Remember kids, read and follow the manufacturers’ instructions [sic].

Surly Ogre Alfine 8 Jtek bar end shifterShifting comes courtesy of a Jtek bar end shifter. Not the one I ordered direct from The States, waited ages for, waited a bit longer for, got tired of waiting for and cancelled, but one I bought second hand from a guy who knows a guy who knows a guy who had one lying around in his parts box. With reassuringly industrial indexing at the shifter (not the hub), there is a very satisfying click every time you change gear and none of the imprecise feel I’m told you get with the Rohloff which is indexed at the hub, not the shifter.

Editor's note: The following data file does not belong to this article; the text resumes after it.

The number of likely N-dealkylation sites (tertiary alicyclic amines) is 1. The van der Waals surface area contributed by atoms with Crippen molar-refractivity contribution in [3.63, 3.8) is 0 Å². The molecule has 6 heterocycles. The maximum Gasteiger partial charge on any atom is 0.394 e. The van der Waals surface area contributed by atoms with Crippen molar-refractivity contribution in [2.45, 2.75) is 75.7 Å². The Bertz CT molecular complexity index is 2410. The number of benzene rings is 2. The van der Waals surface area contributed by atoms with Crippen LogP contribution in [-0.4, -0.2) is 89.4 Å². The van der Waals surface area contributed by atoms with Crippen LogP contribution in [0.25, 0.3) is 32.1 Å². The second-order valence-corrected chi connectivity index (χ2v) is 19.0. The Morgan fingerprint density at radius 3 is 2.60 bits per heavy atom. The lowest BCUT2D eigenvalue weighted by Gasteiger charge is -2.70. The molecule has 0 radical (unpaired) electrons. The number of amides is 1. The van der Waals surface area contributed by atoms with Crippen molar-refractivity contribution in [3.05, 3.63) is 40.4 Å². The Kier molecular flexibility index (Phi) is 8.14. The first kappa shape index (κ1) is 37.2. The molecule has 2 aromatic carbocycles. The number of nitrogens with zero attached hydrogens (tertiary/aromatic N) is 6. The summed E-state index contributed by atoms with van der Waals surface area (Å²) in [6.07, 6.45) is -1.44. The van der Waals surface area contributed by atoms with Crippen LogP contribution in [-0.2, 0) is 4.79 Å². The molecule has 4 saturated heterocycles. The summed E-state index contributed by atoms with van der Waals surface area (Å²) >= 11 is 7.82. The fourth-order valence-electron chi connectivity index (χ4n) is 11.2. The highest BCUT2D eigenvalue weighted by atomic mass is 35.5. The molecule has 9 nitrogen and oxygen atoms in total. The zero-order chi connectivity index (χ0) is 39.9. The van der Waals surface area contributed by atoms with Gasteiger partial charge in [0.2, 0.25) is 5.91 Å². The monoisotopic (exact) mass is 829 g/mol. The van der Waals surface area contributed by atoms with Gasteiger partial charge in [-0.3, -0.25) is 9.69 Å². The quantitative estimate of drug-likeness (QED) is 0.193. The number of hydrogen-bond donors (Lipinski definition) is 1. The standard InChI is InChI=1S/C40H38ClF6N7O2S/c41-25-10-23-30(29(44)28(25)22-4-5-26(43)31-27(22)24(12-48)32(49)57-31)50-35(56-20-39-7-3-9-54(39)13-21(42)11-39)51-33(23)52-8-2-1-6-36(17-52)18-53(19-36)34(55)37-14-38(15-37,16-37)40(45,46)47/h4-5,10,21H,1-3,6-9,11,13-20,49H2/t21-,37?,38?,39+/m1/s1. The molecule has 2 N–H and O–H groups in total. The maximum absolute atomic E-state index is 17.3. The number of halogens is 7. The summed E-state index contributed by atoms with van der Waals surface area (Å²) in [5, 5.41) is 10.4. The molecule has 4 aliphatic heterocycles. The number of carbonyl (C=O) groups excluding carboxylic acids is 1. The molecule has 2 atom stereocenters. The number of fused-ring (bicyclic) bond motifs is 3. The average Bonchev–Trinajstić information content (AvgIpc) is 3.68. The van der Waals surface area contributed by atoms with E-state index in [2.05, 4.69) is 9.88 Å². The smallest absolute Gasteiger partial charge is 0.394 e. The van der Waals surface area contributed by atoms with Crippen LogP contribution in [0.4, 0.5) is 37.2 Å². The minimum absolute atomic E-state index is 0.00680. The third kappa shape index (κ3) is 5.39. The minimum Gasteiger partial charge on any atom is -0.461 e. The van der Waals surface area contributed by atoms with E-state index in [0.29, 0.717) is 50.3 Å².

Surly Ogre Alfine 8 Tuggnut casette jointSurly Ogre in line cable adjusterThe Alfine hub is particualrly sensitive to gear cable tension, thanks largely to the decidedly el cheapo plastic the ‘cassette joint’ is made from. Once installed, you need to shift to the lowest gear (1), attach the cable inner to the fiddly little cable clamp and pop it into place. Next, shift to gear 4 and you’ll see two little marks in a small window in the cassette joint. The game now is to get them both perfectly lined up. I’m reliably informed this is damn near impossible without the help of an in-line cable adjuster; which is why I didn’t question it and fitted one up near the shifter (it doesn’t really matter where you install it, just so long as you have one somewhere accessible).